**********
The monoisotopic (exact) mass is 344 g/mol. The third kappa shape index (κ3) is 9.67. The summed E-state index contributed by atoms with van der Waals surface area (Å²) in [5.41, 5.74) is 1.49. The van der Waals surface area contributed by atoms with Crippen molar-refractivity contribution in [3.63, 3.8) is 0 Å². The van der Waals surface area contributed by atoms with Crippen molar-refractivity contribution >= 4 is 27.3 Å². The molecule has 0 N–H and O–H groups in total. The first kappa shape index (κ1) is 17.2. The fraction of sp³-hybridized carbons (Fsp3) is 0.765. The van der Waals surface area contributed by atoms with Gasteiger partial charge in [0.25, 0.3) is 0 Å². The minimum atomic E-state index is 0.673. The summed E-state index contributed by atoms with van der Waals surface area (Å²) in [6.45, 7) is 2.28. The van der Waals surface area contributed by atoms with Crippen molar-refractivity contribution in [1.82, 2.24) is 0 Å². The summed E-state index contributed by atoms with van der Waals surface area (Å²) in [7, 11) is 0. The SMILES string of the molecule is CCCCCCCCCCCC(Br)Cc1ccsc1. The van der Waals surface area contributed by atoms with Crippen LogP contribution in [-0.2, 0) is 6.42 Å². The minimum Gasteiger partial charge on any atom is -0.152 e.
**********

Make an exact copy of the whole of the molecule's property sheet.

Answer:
The monoisotopic (exact) mass is 344 g/mol. The third kappa shape index (κ3) is 9.67. The summed E-state index contributed by atoms with van der Waals surface area (Å²) in [5.41, 5.74) is 1.49. The van der Waals surface area contributed by atoms with Crippen molar-refractivity contribution in [3.63, 3.8) is 0 Å². The van der Waals surface area contributed by atoms with Crippen molar-refractivity contribution >= 4 is 27.3 Å². The molecule has 0 N–H and O–H groups in total. The first kappa shape index (κ1) is 17.2. The fraction of sp³-hybridized carbons (Fsp3) is 0.765. The van der Waals surface area contributed by atoms with Gasteiger partial charge in [0.25, 0.3) is 0 Å². The minimum atomic E-state index is 0.673. The summed E-state index contributed by atoms with van der Waals surface area (Å²) in [6.45, 7) is 2.28. The van der Waals surface area contributed by atoms with Crippen molar-refractivity contribution in [1.82, 2.24) is 0 Å². The summed E-state index contributed by atoms with van der Waals surface area (Å²) in [7, 11) is 0. The SMILES string of the molecule is CCCCCCCCCCCC(Br)Cc1ccsc1. The van der Waals surface area contributed by atoms with Crippen LogP contribution in [-0.2, 0) is 6.42 Å². The minimum Gasteiger partial charge on any atom is -0.152 e.